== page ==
What's Rank? Search Engine Policies
PageRank capitalizes on the uniquely democratic
characteristic of the web by using its vast link structure as
an organizational tool. In essence, Google interprets a link
from page A to page B as a vote, by page A, for page B.
Google assesses a page's importance by the votes it
receives. But Google looks at more than sheer volume of
votes, or links; it also analyzes the page that casts the
vote. Votes cast by pages that are themselves "important"
weigh more heavily and help to make other pages
The democratic metaphor is particularly
inapplicable in the description Google makes
of its "patented" PageRank hierarchization
"feature." It equates capital with authority,
since those with the most advertising and venture
capital will undoubtedly generate lots of "votes"
through online promotions and by employing teams
of flunky marketers. Furthermore, it endorses the
power of existing institutions who get a lot of
visits because of they are already powerful in print
or television: they can promote their web presence
through their existing power base and Google
endorses this as a sign of quality.
This is a long way from the nearly democratic
quality of early robotic search engines like Altavista.
That company has now changed its policy in several
ways that make their bias about as bad as Google's.
Altavista and others have begun selling key words.
Realnames.com sells key words for $100 and has a formidable
group of industry allies (investors?), including Microsoft.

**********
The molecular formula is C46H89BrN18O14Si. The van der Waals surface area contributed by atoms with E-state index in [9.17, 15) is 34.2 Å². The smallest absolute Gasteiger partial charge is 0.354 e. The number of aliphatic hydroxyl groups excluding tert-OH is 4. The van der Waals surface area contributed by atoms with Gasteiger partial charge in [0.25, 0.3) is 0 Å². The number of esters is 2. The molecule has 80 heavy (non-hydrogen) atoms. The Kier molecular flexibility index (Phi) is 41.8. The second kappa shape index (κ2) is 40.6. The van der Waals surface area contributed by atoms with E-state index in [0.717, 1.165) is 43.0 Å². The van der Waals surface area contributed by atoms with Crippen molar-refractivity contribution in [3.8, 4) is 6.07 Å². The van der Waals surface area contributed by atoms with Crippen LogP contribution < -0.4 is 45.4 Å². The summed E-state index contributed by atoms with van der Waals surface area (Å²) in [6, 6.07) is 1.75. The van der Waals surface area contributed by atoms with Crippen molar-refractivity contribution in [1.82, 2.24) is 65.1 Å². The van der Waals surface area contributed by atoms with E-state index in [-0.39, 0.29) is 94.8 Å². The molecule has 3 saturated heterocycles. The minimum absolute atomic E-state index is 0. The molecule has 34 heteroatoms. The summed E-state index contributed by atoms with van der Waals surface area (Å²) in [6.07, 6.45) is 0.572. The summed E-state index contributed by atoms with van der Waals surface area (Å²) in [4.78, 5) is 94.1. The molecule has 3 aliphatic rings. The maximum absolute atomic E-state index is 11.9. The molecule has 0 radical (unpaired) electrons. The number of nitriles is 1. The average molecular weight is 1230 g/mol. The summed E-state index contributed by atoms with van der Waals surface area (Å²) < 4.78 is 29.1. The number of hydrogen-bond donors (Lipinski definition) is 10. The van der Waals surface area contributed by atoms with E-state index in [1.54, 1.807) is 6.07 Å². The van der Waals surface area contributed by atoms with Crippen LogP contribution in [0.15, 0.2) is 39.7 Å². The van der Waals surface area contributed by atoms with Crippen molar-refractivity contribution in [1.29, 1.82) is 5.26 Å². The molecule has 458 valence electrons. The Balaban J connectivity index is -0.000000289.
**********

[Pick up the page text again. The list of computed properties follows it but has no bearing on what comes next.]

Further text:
Worldsubmit.com has made a business
out of registering sites with all the
search engines. For $89 (the "Best Value package") they'll
submit your URL to 1550 search engines and Yahoo! -- 6 times.
The submissions are spaced once each month for 6 months to
protect your site from "the increasing risk of being accidentally
dropped by the search engines due to
Internet traffic doubling every 100 days!"
They claim to include Alta Vista, AOL Netfind, Excite, HotBot,
Infoseek, Lycos, Netscape, Northern Light and WebCrawler.
It is interesting to note, however, that of these search engines,
many are using the same underlying databases. Netsacpe, Alta Vista, and
Lycos all make use of the Open Directory Project, a database maintained
by a volunteer labor force. While Infoseek and go.com are both using the same Disney
search database; HotBot and AOL Netfind use Inktomi's search services.
Likewise WebCrawler doesn't maintain their own database, relying on
the others mentioned. So the trend is clearly toward consolidation
of power and exclusivity of access. The corporate portals continue
on a path toward more exclusive pay-submission search databases
(eg. www.mamma.com - the "mother of all search engines") to which
the public cannot freely submit URLs.
LookSmart's quality navigation products, its advertising platform of
desirable differentiated audiences, and the scale and flexibility of its
distribution platform and deep content targeting capabilities combine to create
a superior advertising infrastructure.
Last modified December 1999.